During our spiritual Journey through the world of shapes and forms, we are often under the effect of our daily disappointments, as our “sandcastles come tumbling down,” and we ask ourselves the question: ”What am I doing here?”
In a narrow sense it may mean: ”What am I doing in this situation?” or ”What am I doing in these relationships?In a broader sense the meaning can be: ”What am I doing in this life, what is the sense of life, what is my ultimate goal ? Why was I born onto this Earth?”
The socially conditioned mind is ready with the answer to all those questions, provides a detailed description and explanation, underpinned with scientific arguments. It tells us and analyses our own personal histories, starting with birth and ending with death. Between the tangible endpoints, the already and the yet, every single conscious moment of our life is embedded int he story as experience.
Every such personal history, however, has its own problems and conflicts, beauties, ups and downs, and questions awaiting answers. One of the central questions in almost every autobiography is the following:
One of the awakened teachers, who has experienced the real nature of truth, Nissargadatta Maharaj believes, however, that instead of asking that, we should concentrate on the following questions:
The only answer to these questions is that the capital with which we were born and which stays with us is the concept of ”I am here, I am now,” the intuitive feeling and reality of ”I am.” It is only possible to experience that in the Present moment, in the Now.
Past is an intangible part of our personal history, and future is the expectations we project into it. Both are products of the mind, therefore illusory, false, not realistic things.
From the edge to the centerpoint
In order to bring our life into a resting point, the Present moment, we need to “move” from the edge to the centerpoint.
What does it mean?
The edge is the present state of Consciousness, in which the overwhelming majority of people live. That is the state of identifying with the mind, that of the dormant Consciousness, which dreams and tells our personal history.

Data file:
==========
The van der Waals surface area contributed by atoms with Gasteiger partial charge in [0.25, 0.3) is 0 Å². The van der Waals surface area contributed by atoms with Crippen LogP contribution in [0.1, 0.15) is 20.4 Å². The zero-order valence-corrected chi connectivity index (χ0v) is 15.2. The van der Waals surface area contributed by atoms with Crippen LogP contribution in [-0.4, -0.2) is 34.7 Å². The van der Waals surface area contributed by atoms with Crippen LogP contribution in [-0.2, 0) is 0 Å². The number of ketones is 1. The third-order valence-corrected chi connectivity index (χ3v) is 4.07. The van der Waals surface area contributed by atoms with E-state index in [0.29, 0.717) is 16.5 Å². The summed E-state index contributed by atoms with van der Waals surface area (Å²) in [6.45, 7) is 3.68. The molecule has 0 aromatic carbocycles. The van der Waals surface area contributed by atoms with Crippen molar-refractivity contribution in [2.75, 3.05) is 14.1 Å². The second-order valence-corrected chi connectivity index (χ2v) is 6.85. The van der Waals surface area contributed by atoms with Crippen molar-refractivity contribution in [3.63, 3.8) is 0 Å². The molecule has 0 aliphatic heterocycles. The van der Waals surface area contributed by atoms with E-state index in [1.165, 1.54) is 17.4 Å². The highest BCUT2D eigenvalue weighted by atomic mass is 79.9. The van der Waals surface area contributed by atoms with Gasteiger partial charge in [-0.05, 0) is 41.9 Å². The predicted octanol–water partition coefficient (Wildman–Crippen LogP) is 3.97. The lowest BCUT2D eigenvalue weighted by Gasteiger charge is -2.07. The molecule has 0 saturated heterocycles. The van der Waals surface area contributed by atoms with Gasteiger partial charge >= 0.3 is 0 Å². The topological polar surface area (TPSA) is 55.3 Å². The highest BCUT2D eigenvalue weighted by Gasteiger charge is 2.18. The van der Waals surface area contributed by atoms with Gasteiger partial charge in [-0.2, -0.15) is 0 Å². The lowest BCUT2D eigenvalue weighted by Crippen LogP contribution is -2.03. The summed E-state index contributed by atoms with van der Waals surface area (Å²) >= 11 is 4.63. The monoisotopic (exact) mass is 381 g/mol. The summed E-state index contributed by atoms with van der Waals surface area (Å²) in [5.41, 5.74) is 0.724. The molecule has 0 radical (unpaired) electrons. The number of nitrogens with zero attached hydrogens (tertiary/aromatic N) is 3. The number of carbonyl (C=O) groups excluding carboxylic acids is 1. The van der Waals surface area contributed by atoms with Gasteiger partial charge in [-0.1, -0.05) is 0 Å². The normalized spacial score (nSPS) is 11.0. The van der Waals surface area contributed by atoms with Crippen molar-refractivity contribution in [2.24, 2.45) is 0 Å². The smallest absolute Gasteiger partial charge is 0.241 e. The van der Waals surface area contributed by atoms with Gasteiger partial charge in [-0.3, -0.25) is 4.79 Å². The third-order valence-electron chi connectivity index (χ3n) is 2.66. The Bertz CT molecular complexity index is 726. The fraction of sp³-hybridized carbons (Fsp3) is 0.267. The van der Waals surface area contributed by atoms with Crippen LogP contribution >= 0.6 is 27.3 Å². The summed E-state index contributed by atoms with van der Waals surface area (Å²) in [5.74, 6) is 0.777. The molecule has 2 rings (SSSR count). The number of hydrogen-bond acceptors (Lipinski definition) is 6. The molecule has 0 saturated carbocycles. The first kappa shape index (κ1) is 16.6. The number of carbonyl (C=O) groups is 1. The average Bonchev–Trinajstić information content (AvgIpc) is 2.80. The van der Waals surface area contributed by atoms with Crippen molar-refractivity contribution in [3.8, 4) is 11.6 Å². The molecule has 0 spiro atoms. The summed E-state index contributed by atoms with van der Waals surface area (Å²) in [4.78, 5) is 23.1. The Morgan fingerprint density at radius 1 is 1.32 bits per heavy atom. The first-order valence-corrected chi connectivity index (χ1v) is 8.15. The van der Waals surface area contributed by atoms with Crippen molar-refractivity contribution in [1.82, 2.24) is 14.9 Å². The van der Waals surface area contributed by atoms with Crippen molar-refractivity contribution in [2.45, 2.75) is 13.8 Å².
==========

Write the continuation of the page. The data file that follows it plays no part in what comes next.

That is the state of perfect identification with thoughts, emotions and desires, where we seek the goals of our life only in the world of forms and shapes, whether they are crude material forms (the world experienced with our sensory organs) or fine material forms (thoughts, emotions). The motor of our existence on the edge is the ambition to become something or somebody and to be in control all the time.
The centerpoint, the Awakened Consciousness, and the world of internal silence are beyond the mind. It does not refer to the internal silence forced upon oneself by various techniques called meditation (in this case, in fact concentration), but the undescribable, but experiencable, alive and living internal emptiness. In there, there is no effort, no desire and ambition, and we give up the last bastion of wanting to be in control. This is the state of perfect abandoment and submission, submitting ourselves to the Present Moment, to the Now. That centerpoint is the Self.
At the very moment when you find a resting point in the center, you will be away from the edge, and you will be able to see your previous self (the image created by the mind). Here it becomes obvious that the external world may only touch or scratch the edge, but never your real Self.
Be alert and conscious!
How can we get from the edge to the center of our Self ?The solution of this question should be the inner purpose of every human being. A precondition of making a move is promoting the emergence of the extra sensitivity found inside us.